Thursday, May 13, 2010

Python default argument madness

I've been learning python recently. I'm just getting started so I'm running into all the stupid beginner problems, for instance the insane behaviour of default argument values. Take this example:
from datetime import datetime
import time

class Weird:

 def __init__(self, dt = datetime.now()):
  self.dt = dt

w1 = Weird()
time.sleep(1)
w2 = Weird()
w3 = Weird(datetime.now())

print w1.dt == w2.dt # True
print w1.dt == w3.dt # False
The datetime in the w1 and w2 objects will actually be the same since the default argument value in the method definition is only evaluated once! What!?!? This essentially renders default arguments useless since you always end up writing the following:
class Weird:

 def __init__(self, dt = None):
  self.dt = dt or datetime.now()
I don't understand why you would design a default argument values features in your language like this. Doing it this way certainly violates the principle of least astonishment!

10 comments:

  1. Calling this "madness" is a bit extreme. Lazy callable code like this would be nifty, but I think the entire syntax would be polluted to make this work.

    If you think about the individual steps of what is happening, this is the only reasonable operation. Even though it isn't what you always want.

    ReplyDelete
  2. The only madness here is ignorance. Beginner or not, you should learn and fully understand the language before declaring it mad:

    http://magicrebirth.wordpress.com/2009/05/18/python-pitfall-passing-mutable-objects-as-default-args/

    ReplyDelete
  3. A good starting point for any Python beginner:

    http://zephyrfalcon.org/labs/python_pitfalls.html

    ReplyDelete
  4. No, its madness alright. The only reasonable operation? Pollute the syntax? These statements are not backed up with any explanation. It would read just the same, but be less astonishing/surprising/mad.

    ReplyDelete
  5. Indeed, calling it "madness" might be a bit strong, but using "Unexpected behaviour of Python default argument values" as a title sounds boring.

    Anyway, on a more serious note: You can't use 'beginner error' as an excuse for language quirks like this. As an experienced developer learning Python I try to keep an open mind and hope for the best, i.e. that Python is as good as I hope it is. So these kinds of things just make me thing 'urgh'.

    ReplyDelete
  6. Pete said: "If you think about the individual steps of what is happening, this is the only reasonable operation."

    Could you please elaborate. I can't think of a good reason why this should be the case. (Then again I'm just learning python).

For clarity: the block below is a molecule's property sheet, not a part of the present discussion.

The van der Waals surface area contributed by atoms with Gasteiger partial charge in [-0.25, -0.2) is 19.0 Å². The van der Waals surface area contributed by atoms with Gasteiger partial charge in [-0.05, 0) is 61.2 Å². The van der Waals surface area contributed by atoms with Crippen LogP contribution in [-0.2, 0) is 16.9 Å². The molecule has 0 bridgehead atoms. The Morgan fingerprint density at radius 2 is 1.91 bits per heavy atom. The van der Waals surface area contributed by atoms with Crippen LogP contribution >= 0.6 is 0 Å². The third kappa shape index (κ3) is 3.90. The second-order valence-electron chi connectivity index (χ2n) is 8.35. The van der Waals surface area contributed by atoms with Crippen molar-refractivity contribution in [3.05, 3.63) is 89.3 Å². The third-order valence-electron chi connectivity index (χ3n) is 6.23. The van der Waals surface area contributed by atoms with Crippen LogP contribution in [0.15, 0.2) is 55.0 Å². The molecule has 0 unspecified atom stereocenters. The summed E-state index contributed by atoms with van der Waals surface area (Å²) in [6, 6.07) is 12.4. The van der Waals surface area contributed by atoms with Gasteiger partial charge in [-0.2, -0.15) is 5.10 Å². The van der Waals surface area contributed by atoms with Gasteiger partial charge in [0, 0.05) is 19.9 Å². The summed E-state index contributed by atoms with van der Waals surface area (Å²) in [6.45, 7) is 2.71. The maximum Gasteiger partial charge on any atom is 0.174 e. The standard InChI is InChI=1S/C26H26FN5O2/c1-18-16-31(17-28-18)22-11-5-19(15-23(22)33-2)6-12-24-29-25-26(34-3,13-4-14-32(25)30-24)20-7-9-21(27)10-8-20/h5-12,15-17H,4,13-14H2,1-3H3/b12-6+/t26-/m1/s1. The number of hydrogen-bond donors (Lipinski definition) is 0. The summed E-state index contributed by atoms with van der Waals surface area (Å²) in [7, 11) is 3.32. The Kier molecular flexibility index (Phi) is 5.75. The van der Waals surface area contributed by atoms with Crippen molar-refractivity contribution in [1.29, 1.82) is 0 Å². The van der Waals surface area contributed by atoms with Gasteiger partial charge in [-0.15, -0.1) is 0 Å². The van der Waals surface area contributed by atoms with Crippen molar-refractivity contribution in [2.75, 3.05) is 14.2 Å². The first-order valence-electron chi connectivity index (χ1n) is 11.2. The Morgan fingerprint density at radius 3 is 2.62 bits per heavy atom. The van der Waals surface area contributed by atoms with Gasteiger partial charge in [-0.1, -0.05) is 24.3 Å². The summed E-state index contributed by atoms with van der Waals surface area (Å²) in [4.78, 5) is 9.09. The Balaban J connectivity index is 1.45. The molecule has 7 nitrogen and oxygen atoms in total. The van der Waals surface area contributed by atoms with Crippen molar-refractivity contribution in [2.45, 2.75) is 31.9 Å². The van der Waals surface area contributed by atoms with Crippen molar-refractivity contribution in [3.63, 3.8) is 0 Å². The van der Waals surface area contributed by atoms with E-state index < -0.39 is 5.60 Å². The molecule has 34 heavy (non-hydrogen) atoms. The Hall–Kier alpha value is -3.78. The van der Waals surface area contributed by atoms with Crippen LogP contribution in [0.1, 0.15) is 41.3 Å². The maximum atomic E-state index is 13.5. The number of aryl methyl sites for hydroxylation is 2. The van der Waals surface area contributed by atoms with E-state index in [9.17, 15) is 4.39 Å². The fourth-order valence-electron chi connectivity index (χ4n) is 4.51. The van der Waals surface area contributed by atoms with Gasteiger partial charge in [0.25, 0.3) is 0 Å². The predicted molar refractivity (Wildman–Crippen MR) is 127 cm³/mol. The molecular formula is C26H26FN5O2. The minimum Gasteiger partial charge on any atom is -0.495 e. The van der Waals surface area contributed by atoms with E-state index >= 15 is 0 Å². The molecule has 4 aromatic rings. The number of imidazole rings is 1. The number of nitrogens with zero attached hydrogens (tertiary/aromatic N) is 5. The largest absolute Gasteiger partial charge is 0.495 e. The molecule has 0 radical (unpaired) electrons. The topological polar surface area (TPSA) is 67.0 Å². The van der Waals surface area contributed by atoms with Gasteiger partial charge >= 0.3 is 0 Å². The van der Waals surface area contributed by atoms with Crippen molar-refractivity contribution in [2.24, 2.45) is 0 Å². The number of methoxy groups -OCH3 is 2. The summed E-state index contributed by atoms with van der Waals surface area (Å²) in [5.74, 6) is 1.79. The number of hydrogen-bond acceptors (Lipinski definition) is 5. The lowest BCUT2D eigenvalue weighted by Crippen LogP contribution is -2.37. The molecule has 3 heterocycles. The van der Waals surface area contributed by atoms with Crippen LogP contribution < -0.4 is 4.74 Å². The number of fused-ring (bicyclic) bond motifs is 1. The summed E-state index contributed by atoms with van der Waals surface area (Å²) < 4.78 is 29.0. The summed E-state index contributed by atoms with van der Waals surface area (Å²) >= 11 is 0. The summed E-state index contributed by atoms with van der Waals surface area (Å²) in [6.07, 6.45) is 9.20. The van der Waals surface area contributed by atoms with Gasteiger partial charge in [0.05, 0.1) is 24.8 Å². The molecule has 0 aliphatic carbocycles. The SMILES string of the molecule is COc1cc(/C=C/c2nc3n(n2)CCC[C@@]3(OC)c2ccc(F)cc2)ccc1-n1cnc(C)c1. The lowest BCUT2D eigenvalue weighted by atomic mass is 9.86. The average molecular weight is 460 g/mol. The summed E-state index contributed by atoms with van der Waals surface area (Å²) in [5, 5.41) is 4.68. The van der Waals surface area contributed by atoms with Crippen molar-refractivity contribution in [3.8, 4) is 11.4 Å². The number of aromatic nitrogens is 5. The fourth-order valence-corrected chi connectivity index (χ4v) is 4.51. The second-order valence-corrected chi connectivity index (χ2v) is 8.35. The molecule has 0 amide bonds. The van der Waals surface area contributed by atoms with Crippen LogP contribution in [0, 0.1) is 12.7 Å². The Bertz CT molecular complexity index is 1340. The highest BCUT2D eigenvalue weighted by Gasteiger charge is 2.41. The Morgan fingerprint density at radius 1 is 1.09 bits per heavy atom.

Also how would this pollute the syntax? How is are the following two essentially different? I dont know nothing about the python implementation, but I cant image the implementation being the problem.

    def foo1(x = []):
    ...

    def foo2():
    x = []
    ...

    Coming from Lisp I find this as annoying as scoping in python and the lack of proper lexcial closures...

    Maybe someone can shed some light on this design decision.

    P.S.: Btw for everyone that posted something like "The only madness here is ignorance.": In fact the only ignorance here is your argument...

    ReplyDelete
  7. My guess is that the fact default arguments behave in Python as they do has something to do with the fact that Python doesn't really have variable assignment, but rather has name binding. So I'm thinking the argument name gets bound to the default value at the moment the function is defined (i.e. when the function name gets bound to the function object). Once the argument name is bound to the default value it never gets reevaluated, since reevaluating a name binding doesn't really make sense.

    ReplyDelete
  8. (Sorry I didn't reply for so long, but I though I subscribed to the RSS feed. Apparently not...)

    Ok so you are saying the variable with default argument is actually in some kind of static scope in this function and gets rebound only when the value is supplied.

    I can only speculate here, but even if this was how it would be implemented, that not a reason that you would _have_ to do it this way. Take my example from above. I don't see why foo1 couldn't execute similar code to foo2. It would have to save the default argument expression as a code fragment and evaluate it every time the function is executed.

    Well I guess it is cumbersome for me to argue here about something that I know too little about. It just doesn't make proper sense for now. At least as long as you are aware of it its not too big a problem.

    ReplyDelete